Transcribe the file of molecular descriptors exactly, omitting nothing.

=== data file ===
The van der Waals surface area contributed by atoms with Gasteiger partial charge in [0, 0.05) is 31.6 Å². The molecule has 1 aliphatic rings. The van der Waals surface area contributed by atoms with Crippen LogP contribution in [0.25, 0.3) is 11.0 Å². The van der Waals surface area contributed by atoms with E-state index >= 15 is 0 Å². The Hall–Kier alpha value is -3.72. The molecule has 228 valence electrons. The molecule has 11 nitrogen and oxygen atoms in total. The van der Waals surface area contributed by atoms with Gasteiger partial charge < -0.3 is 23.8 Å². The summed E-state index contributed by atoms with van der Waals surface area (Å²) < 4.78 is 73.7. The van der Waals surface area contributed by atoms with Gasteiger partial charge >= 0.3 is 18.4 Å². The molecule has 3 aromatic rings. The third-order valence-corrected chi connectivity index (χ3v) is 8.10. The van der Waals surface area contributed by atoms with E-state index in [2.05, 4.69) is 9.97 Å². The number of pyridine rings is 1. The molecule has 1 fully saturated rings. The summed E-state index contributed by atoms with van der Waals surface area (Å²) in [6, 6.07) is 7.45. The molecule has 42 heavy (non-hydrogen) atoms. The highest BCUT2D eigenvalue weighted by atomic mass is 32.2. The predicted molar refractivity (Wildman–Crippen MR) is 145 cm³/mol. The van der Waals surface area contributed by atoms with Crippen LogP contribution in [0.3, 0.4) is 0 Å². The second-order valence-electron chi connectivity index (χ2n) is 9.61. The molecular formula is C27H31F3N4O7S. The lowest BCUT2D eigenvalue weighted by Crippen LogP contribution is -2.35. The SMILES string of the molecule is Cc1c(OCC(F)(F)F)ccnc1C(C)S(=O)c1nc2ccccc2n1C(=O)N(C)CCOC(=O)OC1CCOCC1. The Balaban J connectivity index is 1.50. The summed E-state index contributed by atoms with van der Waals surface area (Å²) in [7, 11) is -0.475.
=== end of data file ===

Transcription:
The van der Waals surface area contributed by atoms with Gasteiger partial charge in [0, 0.05) is 31.6 Å². The molecule has 1 aliphatic rings. The van der Waals surface area contributed by atoms with Crippen LogP contribution in [0.25, 0.3) is 11.0 Å². The van der Waals surface area contributed by atoms with E-state index >= 15 is 0 Å². The Hall–Kier alpha value is -3.72. The molecule has 228 valence electrons. The molecule has 11 nitrogen and oxygen atoms in total. The van der Waals surface area contributed by atoms with Gasteiger partial charge < -0.3 is 23.8 Å². The summed E-state index contributed by atoms with van der Waals surface area (Å²) < 4.78 is 73.7. The van der Waals surface area contributed by atoms with Gasteiger partial charge >= 0.3 is 18.4 Å². The molecule has 3 aromatic rings. The third-order valence-corrected chi connectivity index (χ3v) is 8.10. The van der Waals surface area contributed by atoms with E-state index in [2.05, 4.69) is 9.97 Å². The number of pyridine rings is 1. The molecule has 1 fully saturated rings. The summed E-state index contributed by atoms with van der Waals surface area (Å²) in [6, 6.07) is 7.45. The molecule has 42 heavy (non-hydrogen) atoms. The highest BCUT2D eigenvalue weighted by atomic mass is 32.2. The predicted molar refractivity (Wildman–Crippen MR) is 145 cm³/mol. The van der Waals surface area contributed by atoms with Crippen LogP contribution in [0.3, 0.4) is 0 Å². The second-order valence-electron chi connectivity index (χ2n) is 9.61. The molecular formula is C27H31F3N4O7S. The lowest BCUT2D eigenvalue weighted by Crippen LogP contribution is -2.35. The SMILES string of the molecule is Cc1c(OCC(F)(F)F)ccnc1C(C)S(=O)c1nc2ccccc2n1C(=O)N(C)CCOC(=O)OC1CCOCC1. The Balaban J connectivity index is 1.50. The summed E-state index contributed by atoms with van der Waals surface area (Å²) in [7, 11) is -0.475.